Profile: Russell Leng

Out of Shape

Artist, Russell Leng, uses a lexicon of shapes to simplify oppositions of nature and our contemporary landscape.

Leng hails from Vancouver but is currently pursuing a Master of Fine Arts from the Edinburgh College of Art. His work has been shown at exhibitions throughout North America, as well as in many online and print publications. He’s recently evolved from painting to video and installation in an effort to explore the transitions that can occur between mediums while maintaining the same subject.

Natalie Kaine: What was it like getting your MFA in Edinburgh? What made you pursue your masters there?

Russell Leng: It was always important to me to pursue an MFA, and since context is so valuable to a studio practice, I thought it would be beneficial to study in the UK. There have been lots of opportunities outside the program as well such as trips to the Venice Biennale and Berlin Biennale, and exhibitions with various galleries in the city. I really enjoy the city itself, and its relatively small size makes it possible to get to know it well.

NK: Where does the geometric/crystal theme in your art come from?

RL: My attraction to geometric shapes started when I was young. I was never into drawing people or animals as a kid —it was always shapes. Over the years geometric shapes have developed into a sort of vocabulary I use to explore different issues I am interested in, such as those surrounding contemporary landscape.

I like to simplify forms into basic elements. To be honest, crystals themselves have never been important to me, as I don’t see the paintings as a representation of anything specific. Sometimes they end up looking like that, but I never have that as a goal before I start. They are just shapes piled onto other shapes, interacting with each other to create something —sometimes floating, sometimes not.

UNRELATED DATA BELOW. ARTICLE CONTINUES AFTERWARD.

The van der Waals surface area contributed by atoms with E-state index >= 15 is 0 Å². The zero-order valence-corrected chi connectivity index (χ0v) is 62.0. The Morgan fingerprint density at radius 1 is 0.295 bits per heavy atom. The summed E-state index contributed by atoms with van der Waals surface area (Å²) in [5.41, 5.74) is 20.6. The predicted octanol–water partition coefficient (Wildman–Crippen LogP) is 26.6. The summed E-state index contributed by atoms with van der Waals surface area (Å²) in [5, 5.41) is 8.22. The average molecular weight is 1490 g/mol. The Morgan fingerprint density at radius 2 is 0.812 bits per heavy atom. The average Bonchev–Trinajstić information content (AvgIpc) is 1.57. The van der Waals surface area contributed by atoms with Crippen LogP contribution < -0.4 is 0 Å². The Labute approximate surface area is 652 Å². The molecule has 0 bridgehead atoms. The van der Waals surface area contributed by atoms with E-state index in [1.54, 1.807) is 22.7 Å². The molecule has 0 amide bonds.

NK: What’s your creative process?

RL: It depends on what it is. Paintings are fairly straightforward — just putting paint on a canvas or board. Recently I have been expanding my work to include video, installation, drawing and graphic design. I’m interested in how one work of art can be translated into new mediums. This is usually done by simplifying things into basic forms, then taking those elements to a different medium.

How can a performance turn into a painting? How can that painting turn into a video? How can the video turn into 500 drawings?

NK: What are you working on now? Any upcoming projects?

RL: I am currently working on a piece for “The Iceberg Exchange” — a group show at The Old Ambulance Depot in Edinburgh which opened January 25. After that I will be making work for a group show at the Flemming Collection in London during Frieze Art Fair, and also focusing on my degree show which opens May 30.

NK: How do you see yourself in the Vancouver art scene versus internationally?

RL: I don’t see myself very established in any art scene currently, which I’m fine with. I have had a few shows in Vancouver, but overall it seems like San Francisco has been the kindest to me if we are talking about certain locations. Though personal relationships are key, most of my opportunities have risen from the internet, which I think shows a diminished importance in being based in a well-known art city.

NK: How do you spend your time when you’re not painting?

RL: Eating scrambled eggs, brushing my teeth, making up weird songs with my wife, lots of biking around, planning imaginary (or on the odd occasion real) trips, Skyping with my two-year-old nephew.